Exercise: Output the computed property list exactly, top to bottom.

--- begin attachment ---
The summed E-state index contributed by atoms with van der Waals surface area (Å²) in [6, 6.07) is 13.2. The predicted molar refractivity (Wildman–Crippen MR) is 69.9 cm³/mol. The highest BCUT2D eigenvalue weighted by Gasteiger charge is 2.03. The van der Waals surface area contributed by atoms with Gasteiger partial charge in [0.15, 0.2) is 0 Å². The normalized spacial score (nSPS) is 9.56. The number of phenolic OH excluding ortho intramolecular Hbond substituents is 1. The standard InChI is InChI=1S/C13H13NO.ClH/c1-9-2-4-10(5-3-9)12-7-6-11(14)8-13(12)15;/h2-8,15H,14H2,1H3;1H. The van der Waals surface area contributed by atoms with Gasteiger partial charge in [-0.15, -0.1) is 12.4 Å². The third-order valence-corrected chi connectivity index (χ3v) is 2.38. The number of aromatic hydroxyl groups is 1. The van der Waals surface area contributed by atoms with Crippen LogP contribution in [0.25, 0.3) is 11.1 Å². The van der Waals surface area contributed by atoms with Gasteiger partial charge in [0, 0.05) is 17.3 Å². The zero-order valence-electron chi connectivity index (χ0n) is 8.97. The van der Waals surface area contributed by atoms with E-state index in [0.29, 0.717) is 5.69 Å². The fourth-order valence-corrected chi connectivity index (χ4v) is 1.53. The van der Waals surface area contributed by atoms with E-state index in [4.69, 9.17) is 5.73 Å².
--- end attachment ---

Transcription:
The summed E-state index contributed by atoms with van der Waals surface area (Å²) in [6, 6.07) is 13.2. The predicted molar refractivity (Wildman–Crippen MR) is 69.9 cm³/mol. The highest BCUT2D eigenvalue weighted by Gasteiger charge is 2.03. The van der Waals surface area contributed by atoms with Gasteiger partial charge in [0.15, 0.2) is 0 Å². The normalized spacial score (nSPS) is 9.56. The number of phenolic OH excluding ortho intramolecular Hbond substituents is 1. The standard InChI is InChI=1S/C13H13NO.ClH/c1-9-2-4-10(5-3-9)12-7-6-11(14)8-13(12)15;/h2-8,15H,14H2,1H3;1H. The van der Waals surface area contributed by atoms with Gasteiger partial charge in [-0.15, -0.1) is 12.4 Å². The third-order valence-corrected chi connectivity index (χ3v) is 2.38. The number of aromatic hydroxyl groups is 1. The van der Waals surface area contributed by atoms with Crippen LogP contribution in [0.25, 0.3) is 11.1 Å². The van der Waals surface area contributed by atoms with Gasteiger partial charge in [0, 0.05) is 17.3 Å². The zero-order valence-electron chi connectivity index (χ0n) is 8.97. The van der Waals surface area contributed by atoms with E-state index in [0.29, 0.717) is 5.69 Å². The fourth-order valence-corrected chi connectivity index (χ4v) is 1.53. The van der Waals surface area contributed by atoms with E-state index in [4.69, 9.17) is 5.73 Å².